Students innovate to save coral reefs

Studies diversify to save coral reefs.

By Edgar L. Hawkins
Ka La  staff

A team of University of Hawaii faculty and students completed an exciting summer project combining computers and departments in an ingenious way to determine the presence of diseases on coral reefs. The goals of the University of Hawaii at Hilo experiment included proving computer technology can be combined with human observation to make the process more effective!

Since nothing like this has ever been attempted before, the students also had the difficult task of creating their own proprietary software in order to correlate the data, according to a UH news release.

In only five weeks they not only succeeded in proving computers can make the process more effective, but the software they created allows them to gather, store, extract, analyze, and manipulate, the data in ways to test many differing scenarios., officials said.

Though it required a lot of hard work,  Sofia Ferreira, a UH Hilo marine science major, said she enjoyed interacting with students from other majors.

“We had to work together because the marine science people know how to survey, but when it comes to incorporating these machine learning methods, we need the computer science students to help with it,” she said. “This internship made me want to pursue the data science certificate.”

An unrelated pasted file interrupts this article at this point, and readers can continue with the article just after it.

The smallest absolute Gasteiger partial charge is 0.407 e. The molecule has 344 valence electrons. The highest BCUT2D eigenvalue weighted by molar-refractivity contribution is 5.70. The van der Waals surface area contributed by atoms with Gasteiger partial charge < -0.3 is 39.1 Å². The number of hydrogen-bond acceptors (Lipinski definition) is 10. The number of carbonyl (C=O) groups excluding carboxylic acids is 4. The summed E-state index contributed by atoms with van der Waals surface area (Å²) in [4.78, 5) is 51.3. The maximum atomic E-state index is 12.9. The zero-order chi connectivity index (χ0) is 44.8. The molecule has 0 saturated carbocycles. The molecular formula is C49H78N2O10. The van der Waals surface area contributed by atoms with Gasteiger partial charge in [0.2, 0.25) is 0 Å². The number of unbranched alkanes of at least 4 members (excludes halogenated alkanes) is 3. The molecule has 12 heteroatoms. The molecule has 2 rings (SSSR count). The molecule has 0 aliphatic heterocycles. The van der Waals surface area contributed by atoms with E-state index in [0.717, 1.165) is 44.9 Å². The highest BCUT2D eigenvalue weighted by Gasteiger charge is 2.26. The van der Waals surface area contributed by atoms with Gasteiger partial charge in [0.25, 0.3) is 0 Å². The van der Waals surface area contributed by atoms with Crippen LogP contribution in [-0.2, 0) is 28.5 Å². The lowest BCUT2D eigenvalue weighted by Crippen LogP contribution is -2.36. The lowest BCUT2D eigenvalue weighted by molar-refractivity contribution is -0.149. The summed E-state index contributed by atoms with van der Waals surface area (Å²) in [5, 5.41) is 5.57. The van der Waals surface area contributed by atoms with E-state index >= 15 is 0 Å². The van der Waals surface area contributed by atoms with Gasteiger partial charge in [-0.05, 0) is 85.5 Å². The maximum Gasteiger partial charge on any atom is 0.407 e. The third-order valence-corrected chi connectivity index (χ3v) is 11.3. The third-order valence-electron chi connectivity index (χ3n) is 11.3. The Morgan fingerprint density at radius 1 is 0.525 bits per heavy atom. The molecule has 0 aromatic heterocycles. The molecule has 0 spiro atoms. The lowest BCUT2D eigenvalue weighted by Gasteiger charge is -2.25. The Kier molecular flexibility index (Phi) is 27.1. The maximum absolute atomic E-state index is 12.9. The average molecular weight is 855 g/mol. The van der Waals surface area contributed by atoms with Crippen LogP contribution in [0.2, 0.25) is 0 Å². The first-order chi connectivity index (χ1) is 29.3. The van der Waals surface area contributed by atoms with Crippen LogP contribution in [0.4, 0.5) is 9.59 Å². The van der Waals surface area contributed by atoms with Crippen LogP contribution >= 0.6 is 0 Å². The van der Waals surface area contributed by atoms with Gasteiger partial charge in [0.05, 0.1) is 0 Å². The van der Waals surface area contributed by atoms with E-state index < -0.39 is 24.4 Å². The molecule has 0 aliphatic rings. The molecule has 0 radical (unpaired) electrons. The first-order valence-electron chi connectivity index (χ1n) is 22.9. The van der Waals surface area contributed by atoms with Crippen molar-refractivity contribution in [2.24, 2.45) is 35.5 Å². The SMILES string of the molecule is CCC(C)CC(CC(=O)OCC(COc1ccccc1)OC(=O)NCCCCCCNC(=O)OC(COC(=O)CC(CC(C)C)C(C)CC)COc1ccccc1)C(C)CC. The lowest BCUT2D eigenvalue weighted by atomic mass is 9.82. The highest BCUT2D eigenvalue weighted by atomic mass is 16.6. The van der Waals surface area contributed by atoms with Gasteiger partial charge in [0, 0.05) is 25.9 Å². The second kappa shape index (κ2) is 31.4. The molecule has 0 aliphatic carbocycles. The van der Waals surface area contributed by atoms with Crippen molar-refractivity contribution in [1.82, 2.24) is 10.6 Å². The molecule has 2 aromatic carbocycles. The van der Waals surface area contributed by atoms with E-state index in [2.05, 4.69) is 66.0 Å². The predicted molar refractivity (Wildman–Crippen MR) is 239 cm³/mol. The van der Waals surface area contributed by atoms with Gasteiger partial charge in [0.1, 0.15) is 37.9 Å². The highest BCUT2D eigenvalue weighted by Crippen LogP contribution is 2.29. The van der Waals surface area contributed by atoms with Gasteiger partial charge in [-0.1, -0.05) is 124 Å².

The summer program was co-led by John Burns, assistant professor of marine science, Travis Mandel, assistant professor of computer science and engineering, and Grady Weyenberg, assistant professor of mathematics.

“Combining professors and students from multiple disciplines provided creative insight and a much greater capacity to solve problems, which ultimately enabled us to develop a unique strategy to test if computers have the capacity to assist with detecting diseases and anomalies on coral reefs,”  Burns said

Predictions of future reef health based on ongoing conditions, natural, or man made disasters can also be done. Even testing different remedies can be done using the computers without putting the reefs and fish at any risk whatsoever. This is a significant accomplishment with far reaching implications for coral reef research and health all over the world.

Since the software and methods are proprietary, they are patentable and can become a major source of income by licensing it to businesses, other universities, and governments. The bulk of the profits from licensing the process can be earmarked for providing lower tuition and scholarships.

By merging the computer sciences and marine sciences departments, this became an interdisciplinary team effort, which in itself enhanced and developed communication skills. Each member contributed to the end goal, and benefited from what others bring to the table. This ads value to the learning experience as it fosters respect for others and builds self esteem.

Collateral benefits from the study included students gaining valuable work experience with hands on field work, and developing real world problem solving skills. The value of this is immense since in the post graduate world there can be a great deal of emphasis on working as a team of diverse individuals, with diverse disciplines, and skill levels.

Overall the study had a very holistic approach. Though it required a lot of hard work, marine science major Sofia Ferreira, described it as a joyful learning experience.


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